Saturday, June 14, 2008

CS: CS Ground Penetrating Radar, History of Matching Pursuit, Reinforcement Learning Blog, Neuroscience and Dynamic Systems

Andriyan Suksmono at the Institut Technologi Bandug blogs on Compressed Sensing. The blog's name is Chaotic Pearls and most of it is in Indonesian. His latest entry on the use of Compressed Sensing in the context of a Ground Penetrating Radar application. This is new. The presentation (in english) is entitled: A Compressive SFCW-GPR System (also here) by Andriyan Suksmono, Endon Bharata, A. Andaya Lestari, A. Yarovoy, and L.P. Ligthart. The abstract of the paper reads:

Data acquisition speed is an inherent problem of the stepped-frequency continuous wave (SFCW) radars, which discouraging further usage and development of this technology. We propose an emerging paradigm called the compressed sensing (CS), to manage this problem. In the CS, a signal can be reconstructed exactly based on only a few samples below the Nyquist rate. Accordingly, the data acquisition speed can be increased significantly. A novel design of SFCW ground penetrating radar (GPR) with a high acquisition speed capability is proposed and evaluated. Simulation by a mono-cycle waveform and actual measurement by a Vector Network Analyzer in a GPR test-range confirm the implementability of the proposed system.

The architecture looks like this:

and some photos of the experiment are also shown below. The rest of the presentation show some of the reconstruction results using L1 magic.

Here is another blogger. Laurent Jacques, a contributor to this blog, has decided to start his own blog entitled: Le Petit Chercheur Illustré, Yet another signal processing (and applied math). His first technical entry is on an inspiring historical perspective on the Matching Pursuit technique.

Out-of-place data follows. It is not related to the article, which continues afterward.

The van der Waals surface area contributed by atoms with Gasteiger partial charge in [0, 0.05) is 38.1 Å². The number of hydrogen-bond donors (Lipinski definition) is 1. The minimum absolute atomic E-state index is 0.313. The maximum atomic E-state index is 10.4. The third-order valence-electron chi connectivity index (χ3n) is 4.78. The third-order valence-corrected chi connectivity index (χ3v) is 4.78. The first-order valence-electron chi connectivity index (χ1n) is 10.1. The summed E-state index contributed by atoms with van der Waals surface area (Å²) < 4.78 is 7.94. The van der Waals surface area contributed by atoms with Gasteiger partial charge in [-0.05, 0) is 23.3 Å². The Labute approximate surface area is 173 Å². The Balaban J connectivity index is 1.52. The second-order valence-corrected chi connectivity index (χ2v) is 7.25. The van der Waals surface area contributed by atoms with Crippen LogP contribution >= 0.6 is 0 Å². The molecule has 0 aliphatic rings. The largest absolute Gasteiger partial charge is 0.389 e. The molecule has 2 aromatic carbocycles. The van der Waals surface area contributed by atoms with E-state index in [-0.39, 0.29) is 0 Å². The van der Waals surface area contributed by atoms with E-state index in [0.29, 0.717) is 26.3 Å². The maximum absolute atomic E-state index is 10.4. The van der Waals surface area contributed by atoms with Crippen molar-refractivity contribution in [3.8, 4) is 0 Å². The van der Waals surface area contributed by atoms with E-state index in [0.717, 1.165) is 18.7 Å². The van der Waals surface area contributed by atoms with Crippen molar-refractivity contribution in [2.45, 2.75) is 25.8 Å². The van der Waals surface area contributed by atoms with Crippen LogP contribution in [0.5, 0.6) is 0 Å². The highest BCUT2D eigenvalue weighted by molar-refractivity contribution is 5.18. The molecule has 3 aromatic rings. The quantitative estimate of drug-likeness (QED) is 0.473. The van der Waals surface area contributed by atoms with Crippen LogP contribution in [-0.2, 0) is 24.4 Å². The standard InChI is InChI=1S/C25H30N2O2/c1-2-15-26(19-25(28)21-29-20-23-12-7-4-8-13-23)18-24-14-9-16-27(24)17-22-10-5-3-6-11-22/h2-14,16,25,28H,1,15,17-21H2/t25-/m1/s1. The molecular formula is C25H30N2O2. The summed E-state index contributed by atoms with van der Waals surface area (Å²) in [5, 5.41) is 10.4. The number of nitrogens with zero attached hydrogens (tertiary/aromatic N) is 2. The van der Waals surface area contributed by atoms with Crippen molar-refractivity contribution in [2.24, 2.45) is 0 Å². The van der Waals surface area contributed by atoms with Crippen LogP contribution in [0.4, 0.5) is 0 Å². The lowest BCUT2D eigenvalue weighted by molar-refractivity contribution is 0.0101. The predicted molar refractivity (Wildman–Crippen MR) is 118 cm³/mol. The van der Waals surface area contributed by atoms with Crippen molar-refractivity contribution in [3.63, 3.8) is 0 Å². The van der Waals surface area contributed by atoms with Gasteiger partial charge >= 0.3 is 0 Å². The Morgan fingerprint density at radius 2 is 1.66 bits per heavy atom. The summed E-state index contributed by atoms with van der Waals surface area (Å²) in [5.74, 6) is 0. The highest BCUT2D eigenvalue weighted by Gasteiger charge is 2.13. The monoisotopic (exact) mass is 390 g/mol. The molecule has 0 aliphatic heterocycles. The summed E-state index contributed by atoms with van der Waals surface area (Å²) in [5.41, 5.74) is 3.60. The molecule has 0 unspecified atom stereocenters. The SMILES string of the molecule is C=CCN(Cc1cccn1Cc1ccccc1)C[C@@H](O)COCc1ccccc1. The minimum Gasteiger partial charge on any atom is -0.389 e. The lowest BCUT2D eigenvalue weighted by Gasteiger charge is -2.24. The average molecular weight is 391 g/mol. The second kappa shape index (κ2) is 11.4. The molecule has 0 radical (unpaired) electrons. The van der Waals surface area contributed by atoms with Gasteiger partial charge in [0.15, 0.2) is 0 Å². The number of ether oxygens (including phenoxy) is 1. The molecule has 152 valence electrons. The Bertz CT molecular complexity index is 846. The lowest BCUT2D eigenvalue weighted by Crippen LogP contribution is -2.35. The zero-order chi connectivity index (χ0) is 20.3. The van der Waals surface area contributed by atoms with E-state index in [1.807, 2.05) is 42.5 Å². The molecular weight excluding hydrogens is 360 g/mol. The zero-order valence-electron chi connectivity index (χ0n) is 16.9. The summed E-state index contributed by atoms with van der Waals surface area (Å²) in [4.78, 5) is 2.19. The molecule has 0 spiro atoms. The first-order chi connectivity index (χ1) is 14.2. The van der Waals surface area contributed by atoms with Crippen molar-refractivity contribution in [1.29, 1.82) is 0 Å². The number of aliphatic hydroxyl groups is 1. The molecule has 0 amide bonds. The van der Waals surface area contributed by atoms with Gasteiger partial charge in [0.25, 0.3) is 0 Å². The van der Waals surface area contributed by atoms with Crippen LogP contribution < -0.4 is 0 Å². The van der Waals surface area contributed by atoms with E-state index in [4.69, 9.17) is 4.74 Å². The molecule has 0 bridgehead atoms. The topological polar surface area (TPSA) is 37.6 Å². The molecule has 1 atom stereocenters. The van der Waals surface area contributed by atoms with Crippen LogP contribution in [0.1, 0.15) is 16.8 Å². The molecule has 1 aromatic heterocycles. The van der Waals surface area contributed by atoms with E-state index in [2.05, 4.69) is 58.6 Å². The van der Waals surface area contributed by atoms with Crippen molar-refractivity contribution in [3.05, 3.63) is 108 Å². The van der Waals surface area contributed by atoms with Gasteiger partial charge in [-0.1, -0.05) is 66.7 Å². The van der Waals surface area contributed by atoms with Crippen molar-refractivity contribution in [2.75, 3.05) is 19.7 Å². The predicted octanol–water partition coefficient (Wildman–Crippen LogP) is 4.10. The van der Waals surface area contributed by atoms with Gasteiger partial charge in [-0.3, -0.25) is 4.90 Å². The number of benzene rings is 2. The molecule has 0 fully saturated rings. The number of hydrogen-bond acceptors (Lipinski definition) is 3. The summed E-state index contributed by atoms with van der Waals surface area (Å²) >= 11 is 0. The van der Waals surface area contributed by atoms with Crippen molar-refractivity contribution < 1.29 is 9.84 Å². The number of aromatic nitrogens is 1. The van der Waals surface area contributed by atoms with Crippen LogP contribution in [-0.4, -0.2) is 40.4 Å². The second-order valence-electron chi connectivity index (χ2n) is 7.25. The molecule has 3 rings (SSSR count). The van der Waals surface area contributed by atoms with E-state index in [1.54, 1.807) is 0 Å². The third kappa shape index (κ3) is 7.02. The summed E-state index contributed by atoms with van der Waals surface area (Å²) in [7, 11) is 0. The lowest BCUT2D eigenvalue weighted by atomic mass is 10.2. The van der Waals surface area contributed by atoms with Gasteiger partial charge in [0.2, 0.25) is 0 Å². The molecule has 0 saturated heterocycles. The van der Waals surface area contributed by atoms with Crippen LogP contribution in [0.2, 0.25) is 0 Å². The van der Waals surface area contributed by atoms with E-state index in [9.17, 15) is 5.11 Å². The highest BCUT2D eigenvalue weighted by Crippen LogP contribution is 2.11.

Some of you know of my interest in Robotics and Artificial Intelligence. In particular, learning in low dimensional spaces. Two items appeared on my radar this week:

  • A blog: The Reinforcement Learning Blog

    and a paper entitled:

  • Where neuroscience and dynamic system theory meet autonomous robotics: A contracting basal ganglia model for action selection. by B. Girard, Nicolas Tabareau, Quang Cuong Pham, Alain Berthoz, Jean-Jacques Slotine. The abstract reads:
    Action selection, the problem of choosing what to do next, is central to any autonomous agent architecture. We use here a multi-disciplinary approach at the convergence of neuroscience, dynamical system theory and autonomous robotics, in order to propose an efficient action selection mechanism based on a new model of the basal ganglia. We first describe new developments of contraction theory regarding locally projected dynamical systems. We exploit these results to design a stable computational model of the cortico-baso-thalamo-cortical loops. Based on recent anatomical data, we include usually neglected neural projections, which participate in performing accurate selection. Finally, the efficiency of this model as an autonomous robot action selection mechanism is assessed in a standard survival task. The model exhibits valuable dithering avoidance and energy-saving properties, when compared with a simple if-then-else decision rule.
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